SEATTLE (Reuters) - A protester in the armed takeover of an Oregon wildlife refuge whose identity was revealed this week after he was indicted on three felony charges related to the occupation remains at large, officials said on Tuesday.
A federal grand jury indictment accuses Jake Ryan of conspiracy to impede U.S. officers, possession of firearms and dangerous weapons in federal facilities and depredation of government property related to the 41-day standoff at Malheur National Wildlife Refuge in eastern Oregon.
The indictment, dated March 8, charges Ryan and fellow protester Sean Anderson with damaging an archeological site considered sacred to the Burns Pauite Tribe, through the use of excavation and heavy equipment.
Of the 26 defendants named in the indictment, Ryan and another protester, Travis Cox, are the only two who have not been arrested.
Ryan’s name had previously been redacted from court documents because he has not been taken into custody, Gerri Badden, a spokeswoman for the U.S. Attorney's Office in Oregon, said on Tuesday.
Prosecutors have previously said occupiers excavated a trench with "significant amounts of human feces," and plowed an improvised road on or adjacent to grounds containing sensitive artifacts.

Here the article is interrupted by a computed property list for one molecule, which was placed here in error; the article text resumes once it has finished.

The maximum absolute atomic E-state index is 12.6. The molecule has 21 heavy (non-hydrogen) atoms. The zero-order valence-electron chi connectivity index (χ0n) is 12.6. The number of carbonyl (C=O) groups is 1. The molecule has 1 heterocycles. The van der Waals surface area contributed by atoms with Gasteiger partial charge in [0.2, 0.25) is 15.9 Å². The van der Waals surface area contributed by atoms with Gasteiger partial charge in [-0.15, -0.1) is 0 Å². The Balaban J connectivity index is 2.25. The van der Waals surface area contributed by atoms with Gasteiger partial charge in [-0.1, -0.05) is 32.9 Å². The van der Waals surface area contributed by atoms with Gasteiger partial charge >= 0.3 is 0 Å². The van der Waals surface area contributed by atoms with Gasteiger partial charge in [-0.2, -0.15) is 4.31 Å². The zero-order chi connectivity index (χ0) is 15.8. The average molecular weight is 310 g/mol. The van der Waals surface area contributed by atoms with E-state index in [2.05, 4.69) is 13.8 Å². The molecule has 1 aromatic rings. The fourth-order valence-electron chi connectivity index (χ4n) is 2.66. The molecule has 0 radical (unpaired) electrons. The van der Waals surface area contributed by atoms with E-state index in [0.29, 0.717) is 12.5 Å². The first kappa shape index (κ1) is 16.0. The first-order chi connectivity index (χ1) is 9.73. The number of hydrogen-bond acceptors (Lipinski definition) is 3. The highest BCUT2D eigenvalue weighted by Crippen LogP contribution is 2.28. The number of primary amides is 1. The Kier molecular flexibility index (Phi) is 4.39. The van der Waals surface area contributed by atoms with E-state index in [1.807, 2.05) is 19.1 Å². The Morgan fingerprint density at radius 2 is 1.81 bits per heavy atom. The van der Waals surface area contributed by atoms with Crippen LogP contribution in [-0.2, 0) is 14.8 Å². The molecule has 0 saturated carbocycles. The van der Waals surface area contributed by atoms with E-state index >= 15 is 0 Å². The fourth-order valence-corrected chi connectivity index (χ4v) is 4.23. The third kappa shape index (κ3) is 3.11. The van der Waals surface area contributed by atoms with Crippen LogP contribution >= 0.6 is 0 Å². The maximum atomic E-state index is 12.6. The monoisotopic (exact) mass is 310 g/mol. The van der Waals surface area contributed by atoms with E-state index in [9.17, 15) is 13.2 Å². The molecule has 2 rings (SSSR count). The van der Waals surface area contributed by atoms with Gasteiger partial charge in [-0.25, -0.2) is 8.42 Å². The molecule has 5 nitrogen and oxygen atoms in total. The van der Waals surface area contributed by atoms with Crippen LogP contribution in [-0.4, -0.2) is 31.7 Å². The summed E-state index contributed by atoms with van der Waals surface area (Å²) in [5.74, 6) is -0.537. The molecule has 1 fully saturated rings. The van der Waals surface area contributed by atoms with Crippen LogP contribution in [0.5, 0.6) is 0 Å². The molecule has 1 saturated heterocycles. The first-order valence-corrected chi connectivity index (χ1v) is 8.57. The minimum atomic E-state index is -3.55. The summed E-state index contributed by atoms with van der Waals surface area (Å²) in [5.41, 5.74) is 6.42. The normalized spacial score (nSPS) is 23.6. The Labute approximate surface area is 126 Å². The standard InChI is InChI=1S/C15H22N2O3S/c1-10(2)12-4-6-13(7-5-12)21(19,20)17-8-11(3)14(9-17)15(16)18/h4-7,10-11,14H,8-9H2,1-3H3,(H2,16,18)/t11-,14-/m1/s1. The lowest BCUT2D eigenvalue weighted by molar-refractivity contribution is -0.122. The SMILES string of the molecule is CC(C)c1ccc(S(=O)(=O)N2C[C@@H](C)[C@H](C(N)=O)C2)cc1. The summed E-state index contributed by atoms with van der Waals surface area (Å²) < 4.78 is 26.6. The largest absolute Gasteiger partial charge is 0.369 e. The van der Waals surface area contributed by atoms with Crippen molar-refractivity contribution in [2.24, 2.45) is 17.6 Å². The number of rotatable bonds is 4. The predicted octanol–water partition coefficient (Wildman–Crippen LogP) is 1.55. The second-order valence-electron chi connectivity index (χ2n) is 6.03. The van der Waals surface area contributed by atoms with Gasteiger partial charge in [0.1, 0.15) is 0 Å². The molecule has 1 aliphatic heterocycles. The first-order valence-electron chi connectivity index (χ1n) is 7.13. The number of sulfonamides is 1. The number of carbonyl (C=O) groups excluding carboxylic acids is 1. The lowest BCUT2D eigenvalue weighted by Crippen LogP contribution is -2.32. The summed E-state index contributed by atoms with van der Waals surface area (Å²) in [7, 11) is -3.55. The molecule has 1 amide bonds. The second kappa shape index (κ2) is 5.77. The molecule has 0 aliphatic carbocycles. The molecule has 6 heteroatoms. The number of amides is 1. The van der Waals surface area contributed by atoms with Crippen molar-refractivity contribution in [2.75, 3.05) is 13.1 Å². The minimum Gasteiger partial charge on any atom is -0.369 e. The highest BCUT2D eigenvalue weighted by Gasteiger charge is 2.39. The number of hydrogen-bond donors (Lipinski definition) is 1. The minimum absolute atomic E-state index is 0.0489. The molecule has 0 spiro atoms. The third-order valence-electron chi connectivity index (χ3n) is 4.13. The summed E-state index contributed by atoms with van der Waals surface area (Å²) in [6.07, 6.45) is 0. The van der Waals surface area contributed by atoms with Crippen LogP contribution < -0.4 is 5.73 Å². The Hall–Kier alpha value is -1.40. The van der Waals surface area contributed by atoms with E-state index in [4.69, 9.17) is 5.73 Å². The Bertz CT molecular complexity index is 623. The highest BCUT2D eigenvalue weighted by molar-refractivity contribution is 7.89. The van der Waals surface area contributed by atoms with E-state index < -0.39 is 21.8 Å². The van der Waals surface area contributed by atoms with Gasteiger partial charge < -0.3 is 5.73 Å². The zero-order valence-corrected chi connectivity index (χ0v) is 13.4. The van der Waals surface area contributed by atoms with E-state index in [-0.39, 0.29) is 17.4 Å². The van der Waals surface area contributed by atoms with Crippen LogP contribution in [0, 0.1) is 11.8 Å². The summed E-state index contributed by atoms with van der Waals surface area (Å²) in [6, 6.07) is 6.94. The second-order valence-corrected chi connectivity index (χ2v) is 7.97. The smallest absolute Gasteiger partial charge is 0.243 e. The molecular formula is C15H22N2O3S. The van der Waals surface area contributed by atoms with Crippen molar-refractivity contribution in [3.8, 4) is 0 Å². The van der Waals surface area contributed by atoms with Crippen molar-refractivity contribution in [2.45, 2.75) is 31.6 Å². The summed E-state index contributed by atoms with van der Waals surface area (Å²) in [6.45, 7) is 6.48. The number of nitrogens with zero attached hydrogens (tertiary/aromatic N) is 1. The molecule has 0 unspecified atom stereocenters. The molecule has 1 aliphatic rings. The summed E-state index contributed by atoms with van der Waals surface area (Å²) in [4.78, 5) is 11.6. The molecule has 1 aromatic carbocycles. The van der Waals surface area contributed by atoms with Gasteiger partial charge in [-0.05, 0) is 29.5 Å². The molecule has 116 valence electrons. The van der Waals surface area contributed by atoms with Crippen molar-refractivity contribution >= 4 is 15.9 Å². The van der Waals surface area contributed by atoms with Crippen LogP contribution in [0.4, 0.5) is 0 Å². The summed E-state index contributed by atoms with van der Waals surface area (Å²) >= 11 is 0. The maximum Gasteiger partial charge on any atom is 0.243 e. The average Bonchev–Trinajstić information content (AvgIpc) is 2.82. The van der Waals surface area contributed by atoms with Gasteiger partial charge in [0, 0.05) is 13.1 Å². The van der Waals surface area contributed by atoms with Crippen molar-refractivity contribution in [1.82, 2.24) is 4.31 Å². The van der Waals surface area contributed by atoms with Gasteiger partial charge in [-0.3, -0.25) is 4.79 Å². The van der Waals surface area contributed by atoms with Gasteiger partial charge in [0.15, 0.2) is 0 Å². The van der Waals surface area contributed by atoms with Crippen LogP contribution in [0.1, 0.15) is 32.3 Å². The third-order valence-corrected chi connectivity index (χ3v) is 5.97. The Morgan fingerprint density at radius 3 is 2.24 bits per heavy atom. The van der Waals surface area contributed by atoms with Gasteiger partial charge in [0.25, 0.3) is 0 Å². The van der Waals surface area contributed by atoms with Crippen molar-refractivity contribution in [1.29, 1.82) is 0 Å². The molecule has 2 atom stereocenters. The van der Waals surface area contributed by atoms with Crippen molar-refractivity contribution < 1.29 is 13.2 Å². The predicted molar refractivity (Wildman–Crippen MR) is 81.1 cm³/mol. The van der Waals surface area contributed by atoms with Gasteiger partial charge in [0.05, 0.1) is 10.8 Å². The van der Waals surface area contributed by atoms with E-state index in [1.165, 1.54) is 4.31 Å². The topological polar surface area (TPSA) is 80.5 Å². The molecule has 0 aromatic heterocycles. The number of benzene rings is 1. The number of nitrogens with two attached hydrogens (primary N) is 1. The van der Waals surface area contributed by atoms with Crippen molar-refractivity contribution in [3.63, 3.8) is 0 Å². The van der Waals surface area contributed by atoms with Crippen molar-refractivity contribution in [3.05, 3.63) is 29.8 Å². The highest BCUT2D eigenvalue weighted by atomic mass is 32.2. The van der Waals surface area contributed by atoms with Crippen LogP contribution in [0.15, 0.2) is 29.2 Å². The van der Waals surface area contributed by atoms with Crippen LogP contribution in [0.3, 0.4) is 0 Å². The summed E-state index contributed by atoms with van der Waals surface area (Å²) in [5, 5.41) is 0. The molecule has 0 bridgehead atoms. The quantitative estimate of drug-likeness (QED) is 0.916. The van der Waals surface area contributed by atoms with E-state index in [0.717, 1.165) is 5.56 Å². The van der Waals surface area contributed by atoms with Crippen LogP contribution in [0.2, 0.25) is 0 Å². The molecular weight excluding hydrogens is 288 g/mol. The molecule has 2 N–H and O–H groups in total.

On Monday, U.S. Interior Department Secretary Sally Jewell visited the Malheur refuge and met with aggrieved leaders of the Paiute Tribe.
The FBI has said it was working with the tribe to identify damage to artifacts and sacred burial grounds. A spokeswoman declined on Tuesday to elaborate on the agency's findings or the indictment.
Badden said other defendants, including protest leader Ammon Bundy, were due in federal court in Portland on Tuesday for preliminary hearings.
A Facebook message purportedly from Ryan's family posted on Monday asked supporters to "continue to be the moral support we need at this time."
Jeanette Finicum, the wife of protester Robert "LaVoy" Finicum, who was fatally shot during a confrontation with state police, posted a Facebook message saying that Ryan is "guilty of nothing."
(Reporting by Eric M. Johnson in Seattle; Editing by Sara Catania and Dan Grebler)